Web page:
Craft For The Soul Nice Life Reminders Pip-Life

Why Tough Times With A Pal Can Be Good For You

You may or may not know that Rin (who is my eldest kid) and I had a pretty tough time late last year.

Yes, we got to go to Bali together on our first Mum and grown-up kid holiday, BUT we also got stuck (thank you volcano ash!), Rin got really sick, we had to go to hospital/navigate the Balinese health system. Not really the funnest kind of holiday. THEN when we got back to Melbourne, Rin was back in hospital multiple times, then I got really sick too with the same bug. Things were basically pretty challenging. Every day was something to be ticked off and endured. There were tears. Heaps of them. It was not fun at all, especially for Rin. (There was no morphine in Bali!)

When I got home I remember saying ‘That was just not very good. I can’t imagine how that has contributed anything positive to my life. It was really crap. I feel pretty scarred by all that.’

Guess what?  I was wrong. I was not scarred. I was improved. And do you know what else? My relationship with Rin is even better than it’s ever been. It’s sort of reached a kind of smug and sweet next level type thing while we weren’t looking. Who would have thought?!

The very act of navigating weird/tough/tricky times together made a BIG difference to both of our lives.  It’s not like I can put my finger on the point where the sh*t bits began to make a difference (maybe it was when they stopped happening!), but what I do know is that having (albeit crappy) authentic and challenging emotional experiences together strengthens our relationships and make us happier in the long run.

It’s not just me though, I’ve done some reading recently and other people are confirming that the depth and closeness of relationships makes a real difference to our happiness.

Harvard Psychiatrist Robert Waldinger’s recent study noted of his 75 year study of men’s happiness – “The men in both groups of the Harvard study who reported being closer to their family, friends, or community tended to be happier and healthier than their less social counterparts.” Obviously I am not a man, but I would like to believe that this is a universal truth for all humans, whatever their gender.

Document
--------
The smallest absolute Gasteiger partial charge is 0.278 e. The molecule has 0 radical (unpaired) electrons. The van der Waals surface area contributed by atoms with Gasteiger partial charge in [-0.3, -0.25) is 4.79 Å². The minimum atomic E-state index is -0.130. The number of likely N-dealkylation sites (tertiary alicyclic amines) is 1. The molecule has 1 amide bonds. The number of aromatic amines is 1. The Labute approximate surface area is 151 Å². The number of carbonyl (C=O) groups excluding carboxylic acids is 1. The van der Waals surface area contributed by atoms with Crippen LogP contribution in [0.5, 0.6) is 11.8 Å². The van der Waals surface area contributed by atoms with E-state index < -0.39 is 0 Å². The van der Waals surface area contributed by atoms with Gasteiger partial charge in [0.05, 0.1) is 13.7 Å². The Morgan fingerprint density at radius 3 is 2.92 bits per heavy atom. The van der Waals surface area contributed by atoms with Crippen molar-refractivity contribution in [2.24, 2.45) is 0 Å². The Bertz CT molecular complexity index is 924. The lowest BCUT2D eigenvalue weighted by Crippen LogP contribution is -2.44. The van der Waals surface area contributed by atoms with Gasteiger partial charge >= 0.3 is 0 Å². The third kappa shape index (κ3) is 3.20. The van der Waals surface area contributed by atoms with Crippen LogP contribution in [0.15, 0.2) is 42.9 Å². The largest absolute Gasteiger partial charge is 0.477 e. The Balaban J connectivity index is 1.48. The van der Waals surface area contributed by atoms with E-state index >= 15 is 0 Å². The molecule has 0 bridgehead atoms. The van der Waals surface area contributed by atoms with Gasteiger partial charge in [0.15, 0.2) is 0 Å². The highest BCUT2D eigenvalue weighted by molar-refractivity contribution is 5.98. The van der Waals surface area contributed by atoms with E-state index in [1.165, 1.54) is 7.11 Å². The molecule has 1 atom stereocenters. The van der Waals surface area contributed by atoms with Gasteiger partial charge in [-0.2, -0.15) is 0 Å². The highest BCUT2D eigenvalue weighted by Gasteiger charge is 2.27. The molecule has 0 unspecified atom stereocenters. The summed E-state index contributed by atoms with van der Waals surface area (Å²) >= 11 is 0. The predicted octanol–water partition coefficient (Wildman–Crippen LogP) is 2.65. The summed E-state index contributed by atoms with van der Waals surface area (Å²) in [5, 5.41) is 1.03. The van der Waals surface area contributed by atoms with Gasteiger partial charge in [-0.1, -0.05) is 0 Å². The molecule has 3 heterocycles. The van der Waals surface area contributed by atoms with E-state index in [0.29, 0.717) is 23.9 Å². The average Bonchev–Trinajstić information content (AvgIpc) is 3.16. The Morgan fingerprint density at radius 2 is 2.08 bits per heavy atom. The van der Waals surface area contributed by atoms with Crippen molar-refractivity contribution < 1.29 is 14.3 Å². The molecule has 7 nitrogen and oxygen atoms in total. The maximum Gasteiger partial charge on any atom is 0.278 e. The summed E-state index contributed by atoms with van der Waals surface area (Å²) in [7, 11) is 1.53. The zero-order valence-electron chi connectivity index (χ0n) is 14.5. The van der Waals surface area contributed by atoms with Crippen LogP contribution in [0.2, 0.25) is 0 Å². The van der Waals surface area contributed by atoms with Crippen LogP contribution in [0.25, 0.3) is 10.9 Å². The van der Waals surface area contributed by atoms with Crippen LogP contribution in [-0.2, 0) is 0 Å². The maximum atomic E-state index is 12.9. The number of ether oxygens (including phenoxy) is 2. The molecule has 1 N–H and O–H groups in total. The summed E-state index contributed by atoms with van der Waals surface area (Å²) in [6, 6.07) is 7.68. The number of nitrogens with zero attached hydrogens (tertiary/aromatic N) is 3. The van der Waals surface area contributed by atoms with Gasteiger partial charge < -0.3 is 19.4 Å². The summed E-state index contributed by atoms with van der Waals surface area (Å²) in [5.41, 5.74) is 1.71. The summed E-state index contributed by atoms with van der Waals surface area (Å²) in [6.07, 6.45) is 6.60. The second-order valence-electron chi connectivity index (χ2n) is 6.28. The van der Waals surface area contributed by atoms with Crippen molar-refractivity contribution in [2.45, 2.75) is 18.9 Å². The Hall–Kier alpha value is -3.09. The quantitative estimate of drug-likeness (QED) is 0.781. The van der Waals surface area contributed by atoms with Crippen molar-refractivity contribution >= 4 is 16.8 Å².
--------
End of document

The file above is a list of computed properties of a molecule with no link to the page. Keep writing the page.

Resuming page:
And if we’re talking about closeness, perhaps you don’t have to be holed up/stranded in a foreign hotel room with an unwell friend or relative to achieve that closeness, but you definitely do have to dig a bit deeper emotionally and face the crap bits head on and with good faith.

Psychotherapist Francis Weller notes in this amazing piece on grief – “We experience little genuine joy in part because we avoid the depths. We are an ascension culture. We love rising, and we fear going down. Consequently we find ways to deny the reality of this rich but difficult territory, and we are thinned psychically. We live in what I call a “flat-line culture,” where the band is narrow in terms of what we let ourselves fully feel. We may cry at a wedding or when we watch a movie, but the full-throated expression of emotion is off-limits.”

Of course, you probably don’t want to deliberately court or pursue the crappy times in the name of feeling good later on. That would be weird. But it’s good to know that facing things head on – eschewing the flat-line – can actually pay dividends.

Dr Weller again – this time on avoiding difficult emotional stuff – “Think about how much energy we expend trying to deny and avoid these parts of ourselves. What if all that energy were available to us again? We would laugh more. We’d know more joy. Life is asking us to meet it on its terms, not ours. We try to control every minute detail, but life is too rambunctious, too wild. We simply can’t avoid the losses, wounds, and failures that come into our lives. What we can do is bring compassion to what arrives at our door and meet it with kindness and affection.”

Compassion. Kindness. Affection. Nice. (I would add honesty in there too, because it will always steer you right when you’re not sure what to say or do.)

What I do know about the Pip + Rin tricky times is that things got so weird (in terms of circumstances) that loyaltyhonesty and candour were the only things that helped us navigate the weirdness. I suppose when things are swirling about in a super confusing manner, the truth can be an anchor that can light your path and help you find a way through. Sprinkle a little bit of kindness, compassion and affection in your wake, for good measure as Dr Weller suggests, and you can be sure that good things will happen at some point, somehow. Even when life is at its most wild and rambunctious/crap. Or maybe a little while after that.

I promise it’s 100% true.

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